- Aren’t just telling you to “Kegel” or hooking you up to a machine
- Are “finding the why” of your pelvic floor issues for lasting relief.
If you’re local to Southern California, our team at PelvicSanity would love to work with you to resolve painful intercourse and any other pelvic health issues you might be having after childbirth!
Learn more about how we can help or schedule an evaluation here!
Other Pelvic Health Issues
Painful sex isn’t the only thing pelvic floor physical therapy can help!
Other common post-partum issues include a diastasis recti (abdominal separation), prolapse, low back pain, incontinence, urinary urgency/frequency or constipation and gut health issues. If you’re experiencing any of these, pelvic physical therapy can help resolve both your symptoms and the underlying cause!
Pelvic PT can also address the aftereffects of the birth itself. We help mobilize C-section and episiotomy scars to make sure they don’t stick (or ‘adhere’) and cause symptoms. The tailbone is often painful or injured following delivery. Almost 90% of women have some degree of tearing during birth that needs to be addressed by a pelvic PT.
Other Post-Partum Intercourse Help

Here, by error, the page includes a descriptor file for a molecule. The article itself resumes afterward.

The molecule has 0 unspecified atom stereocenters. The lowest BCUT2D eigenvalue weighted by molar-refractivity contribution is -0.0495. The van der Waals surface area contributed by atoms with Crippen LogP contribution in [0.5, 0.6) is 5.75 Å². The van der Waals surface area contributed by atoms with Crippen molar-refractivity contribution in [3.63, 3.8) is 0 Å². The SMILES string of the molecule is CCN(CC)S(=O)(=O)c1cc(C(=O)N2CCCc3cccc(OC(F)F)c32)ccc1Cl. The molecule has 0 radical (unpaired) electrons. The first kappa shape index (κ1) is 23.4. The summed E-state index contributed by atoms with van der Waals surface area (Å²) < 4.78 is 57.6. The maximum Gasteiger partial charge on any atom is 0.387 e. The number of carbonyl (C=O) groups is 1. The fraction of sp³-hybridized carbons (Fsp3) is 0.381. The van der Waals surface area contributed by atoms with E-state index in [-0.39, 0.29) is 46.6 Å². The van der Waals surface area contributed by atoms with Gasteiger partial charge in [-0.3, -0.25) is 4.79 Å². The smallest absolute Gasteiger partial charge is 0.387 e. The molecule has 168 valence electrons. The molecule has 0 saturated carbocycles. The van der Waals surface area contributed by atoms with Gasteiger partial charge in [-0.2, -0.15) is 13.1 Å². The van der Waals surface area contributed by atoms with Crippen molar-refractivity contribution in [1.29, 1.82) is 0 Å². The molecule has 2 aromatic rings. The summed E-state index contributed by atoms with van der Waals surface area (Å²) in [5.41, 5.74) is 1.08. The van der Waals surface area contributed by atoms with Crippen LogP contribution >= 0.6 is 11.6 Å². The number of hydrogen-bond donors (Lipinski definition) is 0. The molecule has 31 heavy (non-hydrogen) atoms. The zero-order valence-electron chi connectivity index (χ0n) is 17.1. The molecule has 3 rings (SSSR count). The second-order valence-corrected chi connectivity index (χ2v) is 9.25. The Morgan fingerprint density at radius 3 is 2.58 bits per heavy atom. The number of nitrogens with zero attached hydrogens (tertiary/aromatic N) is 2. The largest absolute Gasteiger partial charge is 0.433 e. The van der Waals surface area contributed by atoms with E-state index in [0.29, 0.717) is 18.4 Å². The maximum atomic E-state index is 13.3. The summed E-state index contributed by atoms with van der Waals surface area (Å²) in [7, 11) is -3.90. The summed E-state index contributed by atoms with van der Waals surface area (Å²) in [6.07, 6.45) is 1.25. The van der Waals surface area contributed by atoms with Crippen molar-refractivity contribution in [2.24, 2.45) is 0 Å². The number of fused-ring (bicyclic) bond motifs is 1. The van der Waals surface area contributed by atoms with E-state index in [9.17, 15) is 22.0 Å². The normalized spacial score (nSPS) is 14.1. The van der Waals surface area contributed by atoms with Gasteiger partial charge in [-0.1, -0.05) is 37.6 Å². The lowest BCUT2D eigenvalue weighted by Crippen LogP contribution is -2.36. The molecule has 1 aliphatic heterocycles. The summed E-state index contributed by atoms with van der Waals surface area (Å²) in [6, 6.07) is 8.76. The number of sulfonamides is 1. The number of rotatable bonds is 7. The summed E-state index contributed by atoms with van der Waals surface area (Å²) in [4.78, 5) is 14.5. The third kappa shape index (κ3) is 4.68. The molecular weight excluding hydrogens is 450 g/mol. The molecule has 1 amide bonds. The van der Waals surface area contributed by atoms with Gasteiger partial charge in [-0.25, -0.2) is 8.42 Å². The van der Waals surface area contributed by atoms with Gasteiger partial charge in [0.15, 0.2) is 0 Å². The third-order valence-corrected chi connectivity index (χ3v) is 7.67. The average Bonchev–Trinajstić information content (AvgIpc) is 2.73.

Lubrication can be extremely important for post-partum intercourse. Estrogen levels drop after childbirth and reduce the amount of natural lubrication. Using a lube (we recommend Slippery Stuff, Uberlube or Desert Harvest brands, depending on your needs) can make intercourse more pleasurable for both partners.
Spending more time with foreplay can also be important as you ease back into intimacy.
Addressing anxiety with your partner in an open way can make the return to sexual activity less stressful.
Remember, the underlying cause of painful intercourse – those pelvic floor muscles! – always needs to be addressed.
Communication around Intimacy
Open communication with your partner around post-partum intimacy is critical. Being able to talk about painful intercourse or fear around resuming sexual activity is important (you may want to have your partner read this article!).
You can also expand your definition of intimacy to include non-penetrative sexual activity or even non-sexual intimacy like cuddling.
You Deserve Pain-Free, Pleasurable Sexual Activity
Please don’t ever believe it “has to be this way” or that you need to just “have a glass of wine and try and relax.” Every mother deserves pain-free, pleasurable sexual activity. If you are struggling with painful intercourse (or any other pelvic health issues) make sure to get to a pelvic physical therapist for treatment!
About Dr. Nicole
Many new mothers struggle with post-partum issues after having a baby, often feeling frustrated, embarrassed, or unable to take care of themselves while trying to care for a little one. Dr. Nicole and her PelvicSanity team specialize in working with new moms, helping recover from delivery, resolve post-natal symptoms, and safely return to activities, exercise and intercourse. We want every woman to feel confident in her body and health after a baby – feel free to reach out to our team if you need help!